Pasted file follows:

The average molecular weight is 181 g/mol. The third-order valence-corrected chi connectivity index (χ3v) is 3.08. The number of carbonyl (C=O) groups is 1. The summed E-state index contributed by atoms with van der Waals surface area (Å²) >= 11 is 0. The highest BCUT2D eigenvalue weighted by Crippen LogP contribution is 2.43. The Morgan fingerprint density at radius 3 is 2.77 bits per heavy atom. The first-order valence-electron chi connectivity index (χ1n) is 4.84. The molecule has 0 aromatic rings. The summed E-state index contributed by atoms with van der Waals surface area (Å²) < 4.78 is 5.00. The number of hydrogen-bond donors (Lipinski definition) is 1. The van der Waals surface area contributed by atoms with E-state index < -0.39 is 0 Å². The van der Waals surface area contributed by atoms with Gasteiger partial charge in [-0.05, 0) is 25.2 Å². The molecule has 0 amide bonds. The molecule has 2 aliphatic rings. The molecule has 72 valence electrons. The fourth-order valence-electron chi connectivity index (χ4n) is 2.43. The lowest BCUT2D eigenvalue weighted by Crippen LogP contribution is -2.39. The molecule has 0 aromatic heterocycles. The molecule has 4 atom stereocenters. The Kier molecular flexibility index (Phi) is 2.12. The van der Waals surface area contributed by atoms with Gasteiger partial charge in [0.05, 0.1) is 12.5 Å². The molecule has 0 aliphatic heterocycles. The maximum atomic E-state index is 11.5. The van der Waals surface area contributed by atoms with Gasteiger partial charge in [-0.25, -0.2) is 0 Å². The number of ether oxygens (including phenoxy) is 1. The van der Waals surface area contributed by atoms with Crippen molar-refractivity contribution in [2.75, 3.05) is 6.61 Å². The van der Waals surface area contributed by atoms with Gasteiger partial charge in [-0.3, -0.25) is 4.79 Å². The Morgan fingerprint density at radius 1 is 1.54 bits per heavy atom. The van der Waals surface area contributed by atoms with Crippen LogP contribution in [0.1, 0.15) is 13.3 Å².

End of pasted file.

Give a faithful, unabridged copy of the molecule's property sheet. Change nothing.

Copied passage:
The average molecular weight is 181 g/mol. The third-order valence-corrected chi connectivity index (χ3v) is 3.08. The number of carbonyl (C=O) groups is 1. The summed E-state index contributed by atoms with van der Waals surface area (Å²) >= 11 is 0. The highest BCUT2D eigenvalue weighted by Crippen LogP contribution is 2.43. The Morgan fingerprint density at radius 3 is 2.77 bits per heavy atom. The first-order valence-electron chi connectivity index (χ1n) is 4.84. The molecule has 0 aromatic rings. The summed E-state index contributed by atoms with van der Waals surface area (Å²) < 4.78 is 5.00. The number of hydrogen-bond donors (Lipinski definition) is 1. The van der Waals surface area contributed by atoms with E-state index < -0.39 is 0 Å². The van der Waals surface area contributed by atoms with Gasteiger partial charge in [-0.05, 0) is 25.2 Å². The molecule has 0 amide bonds. The molecule has 2 aliphatic rings. The molecule has 72 valence electrons. The fourth-order valence-electron chi connectivity index (χ4n) is 2.43. The lowest BCUT2D eigenvalue weighted by Crippen LogP contribution is -2.39. The molecule has 0 aromatic heterocycles. The molecule has 4 atom stereocenters. The Kier molecular flexibility index (Phi) is 2.12. The van der Waals surface area contributed by atoms with Gasteiger partial charge in [0.05, 0.1) is 12.5 Å². The molecule has 0 aliphatic heterocycles. The maximum atomic E-state index is 11.5. The van der Waals surface area contributed by atoms with Gasteiger partial charge in [-0.25, -0.2) is 0 Å². The number of ether oxygens (including phenoxy) is 1. The van der Waals surface area contributed by atoms with Crippen molar-refractivity contribution in [2.75, 3.05) is 6.61 Å². The van der Waals surface area contributed by atoms with Gasteiger partial charge in [-0.3, -0.25) is 4.79 Å². The Morgan fingerprint density at radius 1 is 1.54 bits per heavy atom. The van der Waals surface area contributed by atoms with Crippen LogP contribution in [0.1, 0.15) is 13.3 Å².